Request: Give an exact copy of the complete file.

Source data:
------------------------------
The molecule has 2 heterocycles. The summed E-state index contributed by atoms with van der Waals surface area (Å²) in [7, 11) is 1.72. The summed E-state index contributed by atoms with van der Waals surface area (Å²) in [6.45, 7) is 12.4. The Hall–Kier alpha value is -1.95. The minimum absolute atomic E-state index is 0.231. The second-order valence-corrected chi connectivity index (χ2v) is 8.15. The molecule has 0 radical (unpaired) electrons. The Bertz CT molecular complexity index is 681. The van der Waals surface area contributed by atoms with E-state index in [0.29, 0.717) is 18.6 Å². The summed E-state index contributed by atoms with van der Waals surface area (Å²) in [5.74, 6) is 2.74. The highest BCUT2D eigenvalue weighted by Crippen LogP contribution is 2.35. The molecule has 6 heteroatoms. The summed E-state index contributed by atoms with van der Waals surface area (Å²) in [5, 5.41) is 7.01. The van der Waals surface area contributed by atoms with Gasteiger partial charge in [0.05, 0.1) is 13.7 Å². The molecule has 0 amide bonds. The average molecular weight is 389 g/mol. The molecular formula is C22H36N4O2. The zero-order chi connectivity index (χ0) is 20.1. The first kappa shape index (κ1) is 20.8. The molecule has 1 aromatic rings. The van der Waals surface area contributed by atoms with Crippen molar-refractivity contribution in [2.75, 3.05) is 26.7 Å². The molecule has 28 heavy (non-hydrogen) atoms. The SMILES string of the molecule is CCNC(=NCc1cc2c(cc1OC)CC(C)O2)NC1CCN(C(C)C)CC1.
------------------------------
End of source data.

The molecule has 2 heterocycles. The summed E-state index contributed by atoms with van der Waals surface area (Å²) in [7, 11) is 1.72. The summed E-state index contributed by atoms with van der Waals surface area (Å²) in [6.45, 7) is 12.4. The Hall–Kier alpha value is -1.95. The minimum absolute atomic E-state index is 0.231. The second-order valence-corrected chi connectivity index (χ2v) is 8.15. The molecule has 0 radical (unpaired) electrons. The Bertz CT molecular complexity index is 681. The van der Waals surface area contributed by atoms with E-state index in [0.29, 0.717) is 18.6 Å². The summed E-state index contributed by atoms with van der Waals surface area (Å²) in [5.74, 6) is 2.74. The highest BCUT2D eigenvalue weighted by Crippen LogP contribution is 2.35. The molecule has 6 heteroatoms. The summed E-state index contributed by atoms with van der Waals surface area (Å²) in [5, 5.41) is 7.01. The van der Waals surface area contributed by atoms with Gasteiger partial charge in [0.05, 0.1) is 13.7 Å². The molecule has 0 amide bonds. The average molecular weight is 389 g/mol. The molecular formula is C22H36N4O2. The zero-order chi connectivity index (χ0) is 20.1. The first kappa shape index (κ1) is 20.8. The molecule has 1 aromatic rings. The van der Waals surface area contributed by atoms with Crippen molar-refractivity contribution in [2.75, 3.05) is 26.7 Å². The molecule has 28 heavy (non-hydrogen) atoms. The SMILES string of the molecule is CCNC(=NCc1cc2c(cc1OC)CC(C)O2)NC1CCN(C(C)C)CC1.